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Asthma Study Shows Alarming Results among Children

Pharmacy Professors, Students Assist in Fight Against a Costly Chronic Health Problem

The alarming results of an asthma study conducted by researchers at Duquesne University and Allegheny General Hospital showed that a majority of inner-city children diagnosed with asthma had poor control of the disease and many other young potential asthmatics were found to be undiagnosed or untreated. These findings were presented at the Feb. 28 American Academy of Allergy, Asthma and Immunology annual meeting in New Orleans.Dr. Jennifer Padden, assistant professor of pharmacy practice in Duquesne’s Mylan School of Pharmacy, and Dr. Nicole Marcotullio, assistant professor in the Mylan School, screened 69 children enrolled in an after-school church program in Pittsburgh’s Hill District. They and sixth-year student pharmacists measured height, weight and lung function, and evaluated the children for the presence of asthma and its control.

Collaborating with Dr. David Skoner, Dr. Deborah Gentile and Jennifer Koehrsen of Allegheny General Hospital’s Division of Allergy and Immunology, they found:

  • Asthma was poorly controlled in 82 percent of the children known to have the disease.
  • Nearly half of the children with no asthma diagnoses failed the asthma screening test, indicating the need for further evaluation and possible treatment.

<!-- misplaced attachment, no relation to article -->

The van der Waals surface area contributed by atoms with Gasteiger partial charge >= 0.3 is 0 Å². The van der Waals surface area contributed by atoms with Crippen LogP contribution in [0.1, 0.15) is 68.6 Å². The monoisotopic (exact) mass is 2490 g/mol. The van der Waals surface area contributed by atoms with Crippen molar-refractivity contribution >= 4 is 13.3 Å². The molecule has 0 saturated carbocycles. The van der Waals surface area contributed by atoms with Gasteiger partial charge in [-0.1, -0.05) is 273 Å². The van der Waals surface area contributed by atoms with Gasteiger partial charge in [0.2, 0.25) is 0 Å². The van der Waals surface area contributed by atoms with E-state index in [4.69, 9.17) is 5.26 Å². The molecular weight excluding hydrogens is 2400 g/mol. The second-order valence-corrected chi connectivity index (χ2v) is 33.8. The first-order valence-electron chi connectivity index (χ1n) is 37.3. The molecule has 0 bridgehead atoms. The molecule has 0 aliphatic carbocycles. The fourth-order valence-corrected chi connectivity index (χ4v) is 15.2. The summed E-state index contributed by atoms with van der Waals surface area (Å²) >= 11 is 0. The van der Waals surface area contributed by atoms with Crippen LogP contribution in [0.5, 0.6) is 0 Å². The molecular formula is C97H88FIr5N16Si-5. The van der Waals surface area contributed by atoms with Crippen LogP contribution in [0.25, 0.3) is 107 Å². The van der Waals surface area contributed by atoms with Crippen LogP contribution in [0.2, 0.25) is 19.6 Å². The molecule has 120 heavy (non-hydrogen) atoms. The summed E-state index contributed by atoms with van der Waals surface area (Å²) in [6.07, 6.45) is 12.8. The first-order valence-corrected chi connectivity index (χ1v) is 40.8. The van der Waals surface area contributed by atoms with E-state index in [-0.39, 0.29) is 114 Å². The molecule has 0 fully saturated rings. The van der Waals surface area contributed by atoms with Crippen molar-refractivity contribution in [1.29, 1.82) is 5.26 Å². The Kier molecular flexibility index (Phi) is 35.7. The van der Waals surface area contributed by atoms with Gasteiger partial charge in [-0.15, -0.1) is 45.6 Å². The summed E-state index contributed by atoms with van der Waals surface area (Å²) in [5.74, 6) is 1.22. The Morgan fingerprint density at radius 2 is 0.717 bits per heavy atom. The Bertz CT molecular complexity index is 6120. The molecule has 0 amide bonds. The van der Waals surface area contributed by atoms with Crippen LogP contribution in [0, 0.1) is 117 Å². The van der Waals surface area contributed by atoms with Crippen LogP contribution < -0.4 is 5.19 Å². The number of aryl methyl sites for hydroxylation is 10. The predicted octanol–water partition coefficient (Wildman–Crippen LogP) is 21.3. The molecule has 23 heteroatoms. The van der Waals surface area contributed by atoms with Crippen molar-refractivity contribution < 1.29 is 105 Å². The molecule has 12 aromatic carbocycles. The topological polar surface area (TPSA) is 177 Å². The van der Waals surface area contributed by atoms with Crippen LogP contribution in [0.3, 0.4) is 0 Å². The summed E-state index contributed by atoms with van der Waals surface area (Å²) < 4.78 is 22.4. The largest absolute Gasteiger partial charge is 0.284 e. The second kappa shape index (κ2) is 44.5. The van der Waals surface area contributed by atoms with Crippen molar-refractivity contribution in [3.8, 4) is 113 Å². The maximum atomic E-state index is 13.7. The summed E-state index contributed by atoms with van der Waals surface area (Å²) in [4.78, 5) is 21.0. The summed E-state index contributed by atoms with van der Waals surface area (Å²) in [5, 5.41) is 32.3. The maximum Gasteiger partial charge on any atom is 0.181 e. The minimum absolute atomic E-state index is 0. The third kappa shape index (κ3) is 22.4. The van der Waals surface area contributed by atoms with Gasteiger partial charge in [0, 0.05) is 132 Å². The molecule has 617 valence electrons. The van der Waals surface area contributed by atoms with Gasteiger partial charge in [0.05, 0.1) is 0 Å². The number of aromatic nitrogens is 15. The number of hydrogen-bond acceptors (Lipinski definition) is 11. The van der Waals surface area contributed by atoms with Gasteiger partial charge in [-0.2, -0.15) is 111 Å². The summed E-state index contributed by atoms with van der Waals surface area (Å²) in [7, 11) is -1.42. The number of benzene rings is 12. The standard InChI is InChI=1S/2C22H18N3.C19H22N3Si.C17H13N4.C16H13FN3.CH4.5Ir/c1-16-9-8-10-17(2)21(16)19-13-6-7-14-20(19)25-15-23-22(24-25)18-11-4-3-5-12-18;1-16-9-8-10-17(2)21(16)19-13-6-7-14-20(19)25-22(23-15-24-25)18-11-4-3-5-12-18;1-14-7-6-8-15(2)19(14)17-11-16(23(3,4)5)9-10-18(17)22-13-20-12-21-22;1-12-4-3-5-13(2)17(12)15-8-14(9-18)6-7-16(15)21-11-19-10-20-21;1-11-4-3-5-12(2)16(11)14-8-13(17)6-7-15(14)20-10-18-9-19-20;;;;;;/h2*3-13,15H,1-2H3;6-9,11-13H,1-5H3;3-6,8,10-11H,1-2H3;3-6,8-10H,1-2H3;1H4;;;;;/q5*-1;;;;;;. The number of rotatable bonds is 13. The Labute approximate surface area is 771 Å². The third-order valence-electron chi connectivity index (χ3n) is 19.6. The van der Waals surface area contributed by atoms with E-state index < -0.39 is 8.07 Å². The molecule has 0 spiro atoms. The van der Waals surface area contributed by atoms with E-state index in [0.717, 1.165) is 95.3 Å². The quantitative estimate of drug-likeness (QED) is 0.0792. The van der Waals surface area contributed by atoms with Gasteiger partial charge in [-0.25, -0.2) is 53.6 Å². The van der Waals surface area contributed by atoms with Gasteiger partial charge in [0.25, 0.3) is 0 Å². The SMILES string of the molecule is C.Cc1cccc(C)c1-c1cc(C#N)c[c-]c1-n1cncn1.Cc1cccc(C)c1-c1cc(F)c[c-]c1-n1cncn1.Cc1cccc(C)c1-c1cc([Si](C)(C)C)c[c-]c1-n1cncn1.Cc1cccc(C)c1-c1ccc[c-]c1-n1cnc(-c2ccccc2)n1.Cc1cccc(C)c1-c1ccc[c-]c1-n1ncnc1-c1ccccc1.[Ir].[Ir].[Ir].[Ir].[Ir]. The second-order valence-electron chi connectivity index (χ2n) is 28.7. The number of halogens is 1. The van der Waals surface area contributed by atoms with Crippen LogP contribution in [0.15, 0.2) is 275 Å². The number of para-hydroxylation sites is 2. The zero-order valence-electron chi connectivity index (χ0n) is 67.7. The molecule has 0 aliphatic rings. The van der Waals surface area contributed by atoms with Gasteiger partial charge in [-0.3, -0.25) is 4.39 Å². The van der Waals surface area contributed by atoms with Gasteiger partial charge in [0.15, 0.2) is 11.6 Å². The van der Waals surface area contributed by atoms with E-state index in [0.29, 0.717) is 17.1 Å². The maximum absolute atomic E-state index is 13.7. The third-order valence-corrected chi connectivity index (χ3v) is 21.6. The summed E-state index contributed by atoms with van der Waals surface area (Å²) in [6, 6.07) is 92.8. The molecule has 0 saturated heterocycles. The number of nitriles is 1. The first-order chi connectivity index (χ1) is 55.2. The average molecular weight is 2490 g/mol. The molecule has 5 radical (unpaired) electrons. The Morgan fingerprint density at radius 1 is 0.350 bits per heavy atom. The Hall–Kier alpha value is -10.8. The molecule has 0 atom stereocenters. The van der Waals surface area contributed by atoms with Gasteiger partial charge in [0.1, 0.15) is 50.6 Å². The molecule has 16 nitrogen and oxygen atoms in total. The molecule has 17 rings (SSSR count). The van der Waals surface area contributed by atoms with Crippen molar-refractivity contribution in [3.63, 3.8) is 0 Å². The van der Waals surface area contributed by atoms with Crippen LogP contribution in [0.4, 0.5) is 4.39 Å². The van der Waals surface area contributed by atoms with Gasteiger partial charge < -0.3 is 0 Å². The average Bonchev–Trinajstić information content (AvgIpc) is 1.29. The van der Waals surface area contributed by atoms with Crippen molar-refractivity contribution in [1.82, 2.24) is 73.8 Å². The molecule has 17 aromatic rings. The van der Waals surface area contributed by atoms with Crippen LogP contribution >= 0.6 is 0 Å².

• About half of the students involved were either overweight or obese, pointing to another significant problem in this at-risk population.

The study illustrates that community-based interventions, such as asthma camps, are crucial in improving health outcomes for these at-risk, inner-city youngsters, said Padden, a pediatric pharmacist, who is planning a series of camps for this spring and summer.

“Asthma is one of the most common chronic diseases in children,” Padden said. “A better understanding of the disease state and proper treatment has been shown to reduce the chance of hospitalizations and emergency visits due to asthma. “

Additionally, she said, the condition can have a negative domino effect on the health risks of these children. “Many children who suffer undiagnosed and undertreated asthma self-select not to play ball or to stay active. This can lead to other health problems such as obesity and high blood pressure. “

All of these areas will be addressed at the upcoming asthma camps, with details to be available soon.

Duquesne University

Founded in 1878, Duquesne is consistently ranked among the nation's top Catholic universities for its award-winning faculty and tradition of academic excellence. Duquesne, a campus of nearly 9,500 graduate and undergraduate students, has been nationally recognized for its academic programs, community service and commitment to sustainability. Follow Duquesne University on Facebook, Twitter and Instagram.